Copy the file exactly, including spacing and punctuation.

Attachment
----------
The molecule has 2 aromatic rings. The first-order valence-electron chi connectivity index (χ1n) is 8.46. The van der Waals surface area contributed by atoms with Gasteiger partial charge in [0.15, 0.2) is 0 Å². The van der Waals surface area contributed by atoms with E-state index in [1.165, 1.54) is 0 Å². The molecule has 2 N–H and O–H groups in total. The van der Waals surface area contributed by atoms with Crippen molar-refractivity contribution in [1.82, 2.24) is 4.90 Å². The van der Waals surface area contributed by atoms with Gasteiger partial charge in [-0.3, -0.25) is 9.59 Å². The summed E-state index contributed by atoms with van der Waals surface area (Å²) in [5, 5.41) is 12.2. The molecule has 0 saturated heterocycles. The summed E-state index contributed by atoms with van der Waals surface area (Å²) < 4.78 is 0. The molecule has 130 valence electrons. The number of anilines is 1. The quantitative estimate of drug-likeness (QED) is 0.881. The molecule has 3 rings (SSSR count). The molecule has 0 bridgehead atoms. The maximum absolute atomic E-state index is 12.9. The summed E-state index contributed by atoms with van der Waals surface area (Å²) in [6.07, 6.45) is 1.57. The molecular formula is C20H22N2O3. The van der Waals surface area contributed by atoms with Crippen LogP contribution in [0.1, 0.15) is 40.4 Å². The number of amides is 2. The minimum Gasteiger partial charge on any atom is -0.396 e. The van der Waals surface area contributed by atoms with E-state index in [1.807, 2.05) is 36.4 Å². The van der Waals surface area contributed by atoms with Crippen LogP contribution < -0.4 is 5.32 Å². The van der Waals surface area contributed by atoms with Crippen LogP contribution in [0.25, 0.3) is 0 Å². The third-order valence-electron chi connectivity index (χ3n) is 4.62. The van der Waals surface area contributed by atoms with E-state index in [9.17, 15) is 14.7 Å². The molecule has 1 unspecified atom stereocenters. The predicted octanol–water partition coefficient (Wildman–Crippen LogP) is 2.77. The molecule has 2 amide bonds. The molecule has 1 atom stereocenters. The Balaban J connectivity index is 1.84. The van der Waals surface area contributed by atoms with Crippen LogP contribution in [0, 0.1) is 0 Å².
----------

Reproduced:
The molecule has 2 aromatic rings. The first-order valence-electron chi connectivity index (χ1n) is 8.46. The van der Waals surface area contributed by atoms with Gasteiger partial charge in [0.15, 0.2) is 0 Å². The van der Waals surface area contributed by atoms with E-state index in [1.165, 1.54) is 0 Å². The molecule has 2 N–H and O–H groups in total. The van der Waals surface area contributed by atoms with Crippen molar-refractivity contribution in [1.82, 2.24) is 4.90 Å². The van der Waals surface area contributed by atoms with Gasteiger partial charge in [-0.3, -0.25) is 9.59 Å². The summed E-state index contributed by atoms with van der Waals surface area (Å²) in [5, 5.41) is 12.2. The molecule has 0 saturated heterocycles. The summed E-state index contributed by atoms with van der Waals surface area (Å²) < 4.78 is 0. The molecule has 130 valence electrons. The number of anilines is 1. The quantitative estimate of drug-likeness (QED) is 0.881. The molecule has 3 rings (SSSR count). The molecule has 0 bridgehead atoms. The maximum absolute atomic E-state index is 12.9. The summed E-state index contributed by atoms with van der Waals surface area (Å²) in [6.07, 6.45) is 1.57. The molecular formula is C20H22N2O3. The van der Waals surface area contributed by atoms with Crippen LogP contribution in [0.1, 0.15) is 40.4 Å². The number of amides is 2. The minimum Gasteiger partial charge on any atom is -0.396 e. The van der Waals surface area contributed by atoms with E-state index in [1.807, 2.05) is 36.4 Å². The van der Waals surface area contributed by atoms with Crippen LogP contribution < -0.4 is 5.32 Å². The van der Waals surface area contributed by atoms with Crippen LogP contribution in [0.25, 0.3) is 0 Å². The third-order valence-electron chi connectivity index (χ3n) is 4.62. The van der Waals surface area contributed by atoms with E-state index in [9.17, 15) is 14.7 Å². The molecule has 1 unspecified atom stereocenters. The predicted octanol–water partition coefficient (Wildman–Crippen LogP) is 2.77. The molecule has 2 amide bonds. The molecule has 1 atom stereocenters. The Balaban J connectivity index is 1.84. The van der Waals surface area contributed by atoms with Crippen LogP contribution in [0, 0.1) is 0 Å².